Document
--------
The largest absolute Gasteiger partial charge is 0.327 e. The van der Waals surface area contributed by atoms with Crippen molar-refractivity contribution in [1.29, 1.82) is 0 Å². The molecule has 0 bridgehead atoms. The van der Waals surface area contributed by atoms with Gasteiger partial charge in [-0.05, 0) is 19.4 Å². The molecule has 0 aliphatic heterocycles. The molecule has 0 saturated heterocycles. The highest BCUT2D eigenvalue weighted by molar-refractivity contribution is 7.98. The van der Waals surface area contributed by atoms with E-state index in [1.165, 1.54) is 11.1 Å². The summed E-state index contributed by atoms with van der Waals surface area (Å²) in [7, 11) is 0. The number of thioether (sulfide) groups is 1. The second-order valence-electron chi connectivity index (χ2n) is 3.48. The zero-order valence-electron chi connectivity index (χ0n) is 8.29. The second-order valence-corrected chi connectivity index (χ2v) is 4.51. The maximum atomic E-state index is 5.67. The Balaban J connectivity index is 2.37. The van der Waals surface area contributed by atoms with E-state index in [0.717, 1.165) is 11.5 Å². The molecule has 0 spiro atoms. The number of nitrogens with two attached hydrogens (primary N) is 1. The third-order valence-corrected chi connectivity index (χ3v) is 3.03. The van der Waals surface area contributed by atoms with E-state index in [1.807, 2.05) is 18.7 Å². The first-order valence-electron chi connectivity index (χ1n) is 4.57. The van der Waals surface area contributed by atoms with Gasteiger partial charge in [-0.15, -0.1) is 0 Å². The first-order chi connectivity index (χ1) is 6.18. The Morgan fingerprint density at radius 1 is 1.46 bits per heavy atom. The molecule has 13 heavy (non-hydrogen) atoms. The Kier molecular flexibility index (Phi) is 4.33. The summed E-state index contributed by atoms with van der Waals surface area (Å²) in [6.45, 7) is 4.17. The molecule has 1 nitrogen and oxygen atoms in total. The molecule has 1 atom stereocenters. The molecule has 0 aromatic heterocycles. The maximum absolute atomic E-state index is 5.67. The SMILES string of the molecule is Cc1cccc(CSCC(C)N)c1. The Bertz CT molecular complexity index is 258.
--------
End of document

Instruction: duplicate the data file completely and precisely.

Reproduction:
The largest absolute Gasteiger partial charge is 0.327 e. The van der Waals surface area contributed by atoms with Crippen molar-refractivity contribution in [1.29, 1.82) is 0 Å². The molecule has 0 bridgehead atoms. The van der Waals surface area contributed by atoms with Gasteiger partial charge in [-0.05, 0) is 19.4 Å². The molecule has 0 aliphatic heterocycles. The molecule has 0 saturated heterocycles. The highest BCUT2D eigenvalue weighted by molar-refractivity contribution is 7.98. The van der Waals surface area contributed by atoms with E-state index in [1.165, 1.54) is 11.1 Å². The summed E-state index contributed by atoms with van der Waals surface area (Å²) in [7, 11) is 0. The number of thioether (sulfide) groups is 1. The second-order valence-electron chi connectivity index (χ2n) is 3.48. The zero-order valence-electron chi connectivity index (χ0n) is 8.29. The second-order valence-corrected chi connectivity index (χ2v) is 4.51. The maximum atomic E-state index is 5.67. The Balaban J connectivity index is 2.37. The van der Waals surface area contributed by atoms with E-state index in [0.717, 1.165) is 11.5 Å². The molecule has 0 spiro atoms. The number of nitrogens with two attached hydrogens (primary N) is 1. The third-order valence-corrected chi connectivity index (χ3v) is 3.03. The van der Waals surface area contributed by atoms with E-state index in [1.807, 2.05) is 18.7 Å². The first-order valence-electron chi connectivity index (χ1n) is 4.57. The van der Waals surface area contributed by atoms with Gasteiger partial charge in [-0.15, -0.1) is 0 Å². The first-order chi connectivity index (χ1) is 6.18. The Morgan fingerprint density at radius 1 is 1.46 bits per heavy atom. The molecule has 13 heavy (non-hydrogen) atoms. The Kier molecular flexibility index (Phi) is 4.33. The summed E-state index contributed by atoms with van der Waals surface area (Å²) in [6.45, 7) is 4.17. The molecule has 1 nitrogen and oxygen atoms in total. The molecule has 1 atom stereocenters. The molecule has 0 aromatic heterocycles. The maximum absolute atomic E-state index is 5.67. The SMILES string of the molecule is Cc1cccc(CSCC(C)N)c1. The Bertz CT molecular complexity index is 258.